This will work fine for the 996T, but not for the 396T which doesn't have a digital only option. Which is where the problem lies, but it's not that great a problem since I don't usually monitor either system with this scanner.

Gary
 

garys

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UPMan said:
The 396 and 996 have always worked this way; if you enter a CTCSS or DCS (or tone search) on a channel, P25 decoding is completely inhibited.
I understand that now. What I didn't understand was why CTCSS lock out worked as a filter on the 796D, but not the newer scanners. It would be completely fine if the 396 used the same "audio type" logic as the 996 does. It's slightly less sophisticated (which you know) and hence the problem.

I incidentally solved a similar problem on a VHF channel on my 996. For that system, which is conventional, I just copied a bank from my 796D ARC file. That included the same frequency twice, once with CTCSS lock out and once with CTCSS active. Which I should have realized when I built the profile, but didn't.

Anyway, it's a small problem.

Thanksk

Gary
 

FlashP

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Mixed mode

True P25 radios usually can be programmed to receive both analog and digital on the same channel, both 'squelched' by CTCSS/DCS and NAC respectively. That allows the users to select digital or analog transmission based on which they expect to work better, and the receiving user doesn't have to know ahead of time what the incoming signal will be.

On the scanners, you can't do this, and you have to program two channels - one analog with CTCSS/DCS, and the other "digital only" (996) or "tone lockout" (396). That works for your 'Two Agency' problem, but for 'One Agency, mixed conversation', you have to twiddle the knob back and forth to follow the conversation.

Flash
 

garys

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FlashP said:
True P25 radios usually can be programmed to receive both analog and digital on the same channel, both 'squelched' by CTCSS/DCS and NAC respectively. That allows the users to select digital or analog transmission based on which they expect to work better, and the receiving user doesn't have to know ahead of time what the incoming signal will be.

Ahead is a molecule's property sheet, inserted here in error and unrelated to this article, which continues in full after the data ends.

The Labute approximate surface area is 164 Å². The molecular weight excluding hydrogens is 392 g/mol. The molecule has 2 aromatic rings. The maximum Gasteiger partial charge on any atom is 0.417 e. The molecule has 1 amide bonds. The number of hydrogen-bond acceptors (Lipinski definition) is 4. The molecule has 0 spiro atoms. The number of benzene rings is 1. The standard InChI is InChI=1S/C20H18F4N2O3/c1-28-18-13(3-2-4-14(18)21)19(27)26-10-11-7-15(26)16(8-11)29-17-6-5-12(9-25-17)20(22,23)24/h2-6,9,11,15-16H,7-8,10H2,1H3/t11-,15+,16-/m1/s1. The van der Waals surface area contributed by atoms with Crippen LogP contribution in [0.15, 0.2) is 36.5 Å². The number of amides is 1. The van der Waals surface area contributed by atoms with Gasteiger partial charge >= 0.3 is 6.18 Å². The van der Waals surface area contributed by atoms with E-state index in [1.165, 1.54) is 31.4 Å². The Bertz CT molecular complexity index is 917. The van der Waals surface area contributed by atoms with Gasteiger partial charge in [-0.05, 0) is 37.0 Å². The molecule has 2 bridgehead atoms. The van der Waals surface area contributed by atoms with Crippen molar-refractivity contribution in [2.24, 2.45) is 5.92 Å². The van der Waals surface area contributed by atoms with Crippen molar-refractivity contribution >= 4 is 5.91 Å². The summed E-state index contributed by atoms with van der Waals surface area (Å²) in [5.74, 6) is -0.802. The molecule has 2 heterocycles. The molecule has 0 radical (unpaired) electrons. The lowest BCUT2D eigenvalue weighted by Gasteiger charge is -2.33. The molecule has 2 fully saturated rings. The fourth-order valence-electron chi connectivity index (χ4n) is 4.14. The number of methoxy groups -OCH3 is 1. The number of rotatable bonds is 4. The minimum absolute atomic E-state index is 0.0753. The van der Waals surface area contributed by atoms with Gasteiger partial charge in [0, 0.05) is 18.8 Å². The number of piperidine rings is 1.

NAC is fine for the GRE radios, not yet available for the Unidens. That would certainly solve the problem though.

On the scanners, you can't do this, and you have to program two channels - one analog with CTCSS/DCS, and the other "digital only" (996) or "tone lockout" (396). That works for your 'Two Agency' problem, but for 'One Agency, mixed conversation', you have to twiddle the knob back and forth to follow the conversation.

Flash
Doesn't work this way on either DMA scanner. It does work that way on the earlier legacy scanners. If you put in a tone lock out for the 396, digital will not process properly. That's the problem that I originally described. If you put in tone lock out on a 996, the same thing happens IF there is a digital signal on the frequency. Tone lock out works fine for analog only.

See UPman and other comments.

Gary
 

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garys said:
Doesn't work this way on either DMA scanner. It does work that way on the earlier legacy scanners. If you put in a tone lock out for the 396, digital will not process properly. That's the problem that I originally described. If you put in tone lock out on a 996, the same thing happens IF there is a digital signal on the frequency. Tone lock out works fine for analog only.

Gary
The "tone lockout" feature effectively puts the scanner in carrier squelch mode, and then rejects that one tone or DPL code after it samples it long enough to detect it. Everything else analog comes through.

It's too bad that it won't decode digital signals on that same channel, but that's the way it works and why you need to program another channel to receive the digital transmissions on that same channel.